This research applies a qualitative case study method and analysis of open-sourced official policy documents, media reports and published institutional statements.

Findings

The research identified specific cultural heritage protection strategies, including stakeholder-driven advocacy and shared values approach to business practices to help foster a greater appreciation of the connections between people, objects and lands. Whilst the mining activities were considered lawful, significant gaps in the legislation to protect heritage sites were also exposed.

Originality/value

Using a recent case that occurred in 2020, this paper unpacks how the motivations for accessing minerals can override cultural sensibilities and legal/ethical frameworks established to protect cultural heritage. This paper brings to light the liabilities associated with the mining industry when operating in a culturally significant environment where appropriate due diligence to manage cultural heritage is not thoroughly applied. The paper highlights the role the community can play in demanding improved corporate social responsibility which can, in turn, act as a strategy for cultural heritage protection.

Details

Journal of Cultural Heritage Management and Sustainable Development, vol. ahead-of-print no. ahead-of-print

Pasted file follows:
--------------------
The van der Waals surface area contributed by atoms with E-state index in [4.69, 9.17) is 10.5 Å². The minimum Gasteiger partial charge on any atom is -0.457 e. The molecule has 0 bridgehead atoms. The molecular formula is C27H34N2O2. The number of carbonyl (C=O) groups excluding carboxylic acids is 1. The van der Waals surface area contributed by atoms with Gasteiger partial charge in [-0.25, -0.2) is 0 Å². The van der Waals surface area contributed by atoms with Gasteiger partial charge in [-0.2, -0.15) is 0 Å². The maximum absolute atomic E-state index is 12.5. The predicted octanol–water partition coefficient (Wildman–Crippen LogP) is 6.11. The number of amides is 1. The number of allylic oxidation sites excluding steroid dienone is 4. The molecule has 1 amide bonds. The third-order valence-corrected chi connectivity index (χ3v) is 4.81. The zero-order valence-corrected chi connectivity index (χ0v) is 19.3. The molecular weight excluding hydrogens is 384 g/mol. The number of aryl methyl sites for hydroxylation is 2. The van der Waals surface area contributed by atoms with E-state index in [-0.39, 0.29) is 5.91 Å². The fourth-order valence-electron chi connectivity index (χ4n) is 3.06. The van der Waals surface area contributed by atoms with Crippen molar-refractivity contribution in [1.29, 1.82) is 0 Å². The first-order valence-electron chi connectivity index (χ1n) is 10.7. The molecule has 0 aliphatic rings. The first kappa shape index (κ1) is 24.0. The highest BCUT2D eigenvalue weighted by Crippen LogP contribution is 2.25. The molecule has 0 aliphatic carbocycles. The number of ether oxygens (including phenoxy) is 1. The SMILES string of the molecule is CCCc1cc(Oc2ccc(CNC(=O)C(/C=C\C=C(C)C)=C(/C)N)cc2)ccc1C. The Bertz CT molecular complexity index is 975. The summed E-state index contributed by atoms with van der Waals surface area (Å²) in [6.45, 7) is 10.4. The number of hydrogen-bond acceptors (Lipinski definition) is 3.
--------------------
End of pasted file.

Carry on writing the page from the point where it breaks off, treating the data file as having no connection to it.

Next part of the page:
Type: Research Article
ISSN: 2044-1266

Keywords

Book part
Publication date: 18 March 2014

John A. James and David F. Weiman

The increased use of checks in nonlocal payments at the end of the nineteenth century presented problems for their clearing and collection. Checks were required to be paid…

Abstract

The increased use of checks in nonlocal payments at the end of the nineteenth century presented problems for their clearing and collection. Checks were required to be paid in full (at par) only when presented directly to the drawn-upon bank at its counter. Consequently, many, primarily rural or small-town, banks began to charge remittance fees on checks not presented for collection in person. Such fees and the alleged circuitous routing of checks in the process of collection to avoid them were widely criticized defects of the pre-Federal Reserve payments system. As the new Federal Reserve established its own system for check clearing and collection, it also took as an implicit mandate the promotion of universal par clearing and collection. The result was a bitter struggle with non-par banks, the numbers of which initially shrunk dramatically but then rebounded. A 1923 Supreme Court decision ended the Fed’s active (or coercive) pursuit of universal par clearing, and non-par banking persisted thereafter for decades. Not until the Monetary Control Act of 1980 was universal par clearing and true monetary union, in which standard means of payment are accepted at par everywhere, achieved.